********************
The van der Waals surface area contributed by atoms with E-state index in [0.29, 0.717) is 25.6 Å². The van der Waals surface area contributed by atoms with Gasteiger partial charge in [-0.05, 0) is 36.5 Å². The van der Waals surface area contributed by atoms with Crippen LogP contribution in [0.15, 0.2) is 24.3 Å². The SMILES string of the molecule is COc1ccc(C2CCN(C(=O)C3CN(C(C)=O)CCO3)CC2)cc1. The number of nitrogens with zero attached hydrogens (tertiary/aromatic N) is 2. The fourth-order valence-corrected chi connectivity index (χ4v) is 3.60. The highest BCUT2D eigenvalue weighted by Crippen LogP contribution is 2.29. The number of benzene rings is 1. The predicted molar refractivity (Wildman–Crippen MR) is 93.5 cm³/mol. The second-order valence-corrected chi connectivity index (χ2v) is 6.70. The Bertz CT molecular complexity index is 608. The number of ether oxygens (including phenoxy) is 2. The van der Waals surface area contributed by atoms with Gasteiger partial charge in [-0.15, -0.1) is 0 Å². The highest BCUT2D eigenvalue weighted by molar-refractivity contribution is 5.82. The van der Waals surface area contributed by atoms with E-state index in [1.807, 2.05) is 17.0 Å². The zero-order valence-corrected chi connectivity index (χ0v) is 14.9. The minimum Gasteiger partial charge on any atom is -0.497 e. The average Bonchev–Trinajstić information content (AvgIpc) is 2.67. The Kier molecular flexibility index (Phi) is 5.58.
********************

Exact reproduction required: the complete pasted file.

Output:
The van der Waals surface area contributed by atoms with E-state index in [0.29, 0.717) is 25.6 Å². The van der Waals surface area contributed by atoms with Gasteiger partial charge in [-0.05, 0) is 36.5 Å². The van der Waals surface area contributed by atoms with Crippen LogP contribution in [0.15, 0.2) is 24.3 Å². The SMILES string of the molecule is COc1ccc(C2CCN(C(=O)C3CN(C(C)=O)CCO3)CC2)cc1. The number of nitrogens with zero attached hydrogens (tertiary/aromatic N) is 2. The fourth-order valence-corrected chi connectivity index (χ4v) is 3.60. The highest BCUT2D eigenvalue weighted by Crippen LogP contribution is 2.29. The number of benzene rings is 1. The predicted molar refractivity (Wildman–Crippen MR) is 93.5 cm³/mol. The second-order valence-corrected chi connectivity index (χ2v) is 6.70. The Bertz CT molecular complexity index is 608. The number of ether oxygens (including phenoxy) is 2. The van der Waals surface area contributed by atoms with Gasteiger partial charge in [-0.15, -0.1) is 0 Å². The highest BCUT2D eigenvalue weighted by molar-refractivity contribution is 5.82. The van der Waals surface area contributed by atoms with E-state index in [1.807, 2.05) is 17.0 Å². The zero-order valence-corrected chi connectivity index (χ0v) is 14.9. The minimum Gasteiger partial charge on any atom is -0.497 e. The average Bonchev–Trinajstić information content (AvgIpc) is 2.67. The Kier molecular flexibility index (Phi) is 5.58.